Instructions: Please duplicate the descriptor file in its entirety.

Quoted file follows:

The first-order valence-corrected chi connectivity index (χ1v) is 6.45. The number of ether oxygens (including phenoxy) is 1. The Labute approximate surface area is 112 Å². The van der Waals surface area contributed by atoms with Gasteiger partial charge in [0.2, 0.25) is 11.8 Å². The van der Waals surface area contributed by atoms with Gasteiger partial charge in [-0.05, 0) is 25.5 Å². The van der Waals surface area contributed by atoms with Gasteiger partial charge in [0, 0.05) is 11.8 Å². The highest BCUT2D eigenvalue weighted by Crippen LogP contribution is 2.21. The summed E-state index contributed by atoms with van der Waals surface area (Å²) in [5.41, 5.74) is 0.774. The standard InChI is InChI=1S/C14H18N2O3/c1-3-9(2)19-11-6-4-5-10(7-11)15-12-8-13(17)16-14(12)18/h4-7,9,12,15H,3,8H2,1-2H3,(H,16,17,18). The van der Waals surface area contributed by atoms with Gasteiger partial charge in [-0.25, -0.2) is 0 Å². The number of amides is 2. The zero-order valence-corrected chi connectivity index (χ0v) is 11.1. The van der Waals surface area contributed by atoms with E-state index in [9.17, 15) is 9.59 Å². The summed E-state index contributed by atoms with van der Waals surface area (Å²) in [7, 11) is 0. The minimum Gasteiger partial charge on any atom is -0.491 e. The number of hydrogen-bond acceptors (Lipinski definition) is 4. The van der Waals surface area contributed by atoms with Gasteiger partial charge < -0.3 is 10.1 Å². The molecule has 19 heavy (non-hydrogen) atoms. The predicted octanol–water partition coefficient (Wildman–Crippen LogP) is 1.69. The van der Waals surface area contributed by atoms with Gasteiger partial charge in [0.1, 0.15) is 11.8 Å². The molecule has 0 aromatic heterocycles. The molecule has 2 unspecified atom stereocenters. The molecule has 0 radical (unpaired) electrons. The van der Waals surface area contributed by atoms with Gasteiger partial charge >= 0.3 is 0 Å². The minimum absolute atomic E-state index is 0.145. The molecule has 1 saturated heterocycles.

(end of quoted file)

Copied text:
The first-order valence-corrected chi connectivity index (χ1v) is 6.45. The number of ether oxygens (including phenoxy) is 1. The Labute approximate surface area is 112 Å². The van der Waals surface area contributed by atoms with Gasteiger partial charge in [0.2, 0.25) is 11.8 Å². The van der Waals surface area contributed by atoms with Gasteiger partial charge in [-0.05, 0) is 25.5 Å². The van der Waals surface area contributed by atoms with Gasteiger partial charge in [0, 0.05) is 11.8 Å². The highest BCUT2D eigenvalue weighted by Crippen LogP contribution is 2.21. The summed E-state index contributed by atoms with van der Waals surface area (Å²) in [5.41, 5.74) is 0.774. The standard InChI is InChI=1S/C14H18N2O3/c1-3-9(2)19-11-6-4-5-10(7-11)15-12-8-13(17)16-14(12)18/h4-7,9,12,15H,3,8H2,1-2H3,(H,16,17,18). The van der Waals surface area contributed by atoms with Gasteiger partial charge in [-0.25, -0.2) is 0 Å². The number of amides is 2. The zero-order valence-corrected chi connectivity index (χ0v) is 11.1. The van der Waals surface area contributed by atoms with E-state index in [9.17, 15) is 9.59 Å². The summed E-state index contributed by atoms with van der Waals surface area (Å²) in [7, 11) is 0. The minimum Gasteiger partial charge on any atom is -0.491 e. The number of hydrogen-bond acceptors (Lipinski definition) is 4. The van der Waals surface area contributed by atoms with Gasteiger partial charge < -0.3 is 10.1 Å². The molecule has 19 heavy (non-hydrogen) atoms. The predicted octanol–water partition coefficient (Wildman–Crippen LogP) is 1.69. The van der Waals surface area contributed by atoms with Gasteiger partial charge in [0.1, 0.15) is 11.8 Å². The molecule has 0 aromatic heterocycles. The molecule has 2 unspecified atom stereocenters. The molecule has 0 radical (unpaired) electrons. The van der Waals surface area contributed by atoms with Gasteiger partial charge >= 0.3 is 0 Å². The minimum absolute atomic E-state index is 0.145. The molecule has 1 saturated heterocycles.